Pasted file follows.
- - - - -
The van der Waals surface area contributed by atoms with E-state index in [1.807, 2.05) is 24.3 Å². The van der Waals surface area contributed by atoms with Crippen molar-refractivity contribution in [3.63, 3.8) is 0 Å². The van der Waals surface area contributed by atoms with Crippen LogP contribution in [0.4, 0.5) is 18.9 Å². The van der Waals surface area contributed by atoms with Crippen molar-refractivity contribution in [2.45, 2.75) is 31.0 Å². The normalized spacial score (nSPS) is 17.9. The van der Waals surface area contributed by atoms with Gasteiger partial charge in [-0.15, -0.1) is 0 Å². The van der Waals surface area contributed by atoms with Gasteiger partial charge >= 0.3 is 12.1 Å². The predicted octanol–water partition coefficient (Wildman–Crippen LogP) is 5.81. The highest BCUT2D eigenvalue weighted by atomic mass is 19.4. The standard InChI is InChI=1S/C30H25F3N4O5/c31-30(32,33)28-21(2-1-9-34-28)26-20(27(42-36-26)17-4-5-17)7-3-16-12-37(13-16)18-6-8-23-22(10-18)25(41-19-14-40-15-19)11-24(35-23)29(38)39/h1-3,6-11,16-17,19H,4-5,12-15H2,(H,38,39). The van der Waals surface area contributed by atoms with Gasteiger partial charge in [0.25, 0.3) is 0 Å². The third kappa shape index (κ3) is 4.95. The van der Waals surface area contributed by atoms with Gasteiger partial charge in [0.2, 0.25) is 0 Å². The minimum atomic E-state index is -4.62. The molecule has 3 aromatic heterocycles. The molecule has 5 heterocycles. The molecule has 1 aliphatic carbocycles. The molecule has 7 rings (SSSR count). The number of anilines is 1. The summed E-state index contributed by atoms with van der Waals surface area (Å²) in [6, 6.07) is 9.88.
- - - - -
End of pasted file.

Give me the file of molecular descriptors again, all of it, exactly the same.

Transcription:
The van der Waals surface area contributed by atoms with E-state index in [1.807, 2.05) is 24.3 Å². The van der Waals surface area contributed by atoms with Crippen molar-refractivity contribution in [3.63, 3.8) is 0 Å². The van der Waals surface area contributed by atoms with Crippen LogP contribution in [0.4, 0.5) is 18.9 Å². The van der Waals surface area contributed by atoms with Crippen molar-refractivity contribution in [2.45, 2.75) is 31.0 Å². The normalized spacial score (nSPS) is 17.9. The van der Waals surface area contributed by atoms with Gasteiger partial charge in [-0.15, -0.1) is 0 Å². The van der Waals surface area contributed by atoms with Gasteiger partial charge >= 0.3 is 12.1 Å². The predicted octanol–water partition coefficient (Wildman–Crippen LogP) is 5.81. The highest BCUT2D eigenvalue weighted by atomic mass is 19.4. The standard InChI is InChI=1S/C30H25F3N4O5/c31-30(32,33)28-21(2-1-9-34-28)26-20(27(42-36-26)17-4-5-17)7-3-16-12-37(13-16)18-6-8-23-22(10-18)25(41-19-14-40-15-19)11-24(35-23)29(38)39/h1-3,6-11,16-17,19H,4-5,12-15H2,(H,38,39). The van der Waals surface area contributed by atoms with Gasteiger partial charge in [0.25, 0.3) is 0 Å². The third kappa shape index (κ3) is 4.95. The van der Waals surface area contributed by atoms with Gasteiger partial charge in [0.2, 0.25) is 0 Å². The minimum atomic E-state index is -4.62. The molecule has 3 aromatic heterocycles. The molecule has 5 heterocycles. The molecule has 1 aliphatic carbocycles. The molecule has 7 rings (SSSR count). The number of anilines is 1. The summed E-state index contributed by atoms with van der Waals surface area (Å²) in [6, 6.07) is 9.88.